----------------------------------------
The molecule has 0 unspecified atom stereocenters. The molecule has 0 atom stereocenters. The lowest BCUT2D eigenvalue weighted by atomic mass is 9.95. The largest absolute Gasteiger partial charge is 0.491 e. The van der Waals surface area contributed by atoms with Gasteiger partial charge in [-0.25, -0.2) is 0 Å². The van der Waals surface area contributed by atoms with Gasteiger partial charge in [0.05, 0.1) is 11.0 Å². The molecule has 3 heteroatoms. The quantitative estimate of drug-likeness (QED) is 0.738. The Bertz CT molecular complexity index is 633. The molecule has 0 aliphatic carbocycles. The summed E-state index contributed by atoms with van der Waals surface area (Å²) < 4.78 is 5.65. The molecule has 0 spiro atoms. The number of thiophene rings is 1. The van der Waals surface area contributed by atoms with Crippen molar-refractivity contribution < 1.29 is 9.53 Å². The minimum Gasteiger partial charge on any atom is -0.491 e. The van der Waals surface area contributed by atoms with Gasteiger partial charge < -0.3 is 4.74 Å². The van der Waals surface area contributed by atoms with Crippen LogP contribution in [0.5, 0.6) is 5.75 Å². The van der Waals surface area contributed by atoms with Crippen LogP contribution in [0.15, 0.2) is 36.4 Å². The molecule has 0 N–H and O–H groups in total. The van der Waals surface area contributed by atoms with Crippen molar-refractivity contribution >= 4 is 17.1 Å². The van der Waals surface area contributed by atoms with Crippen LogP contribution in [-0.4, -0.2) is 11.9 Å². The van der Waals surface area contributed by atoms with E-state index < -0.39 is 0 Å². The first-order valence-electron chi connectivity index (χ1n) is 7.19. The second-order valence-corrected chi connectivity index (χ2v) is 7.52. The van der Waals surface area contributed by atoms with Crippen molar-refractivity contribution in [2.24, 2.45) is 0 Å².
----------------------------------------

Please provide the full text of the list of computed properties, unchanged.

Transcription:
The molecule has 0 unspecified atom stereocenters. The molecule has 0 atom stereocenters. The lowest BCUT2D eigenvalue weighted by atomic mass is 9.95. The largest absolute Gasteiger partial charge is 0.491 e. The van der Waals surface area contributed by atoms with Gasteiger partial charge in [-0.25, -0.2) is 0 Å². The van der Waals surface area contributed by atoms with Gasteiger partial charge in [0.05, 0.1) is 11.0 Å². The molecule has 3 heteroatoms. The quantitative estimate of drug-likeness (QED) is 0.738. The Bertz CT molecular complexity index is 633. The molecule has 0 aliphatic carbocycles. The summed E-state index contributed by atoms with van der Waals surface area (Å²) < 4.78 is 5.65. The molecule has 0 spiro atoms. The number of thiophene rings is 1. The van der Waals surface area contributed by atoms with Crippen molar-refractivity contribution < 1.29 is 9.53 Å². The minimum Gasteiger partial charge on any atom is -0.491 e. The van der Waals surface area contributed by atoms with Gasteiger partial charge < -0.3 is 4.74 Å². The van der Waals surface area contributed by atoms with Crippen LogP contribution in [0.5, 0.6) is 5.75 Å². The van der Waals surface area contributed by atoms with Crippen LogP contribution in [0.15, 0.2) is 36.4 Å². The molecule has 0 N–H and O–H groups in total. The van der Waals surface area contributed by atoms with Crippen molar-refractivity contribution >= 4 is 17.1 Å². The van der Waals surface area contributed by atoms with Crippen LogP contribution in [-0.4, -0.2) is 11.9 Å². The van der Waals surface area contributed by atoms with E-state index < -0.39 is 0 Å². The first-order valence-electron chi connectivity index (χ1n) is 7.19. The second-order valence-corrected chi connectivity index (χ2v) is 7.52. The van der Waals surface area contributed by atoms with Crippen molar-refractivity contribution in [2.24, 2.45) is 0 Å².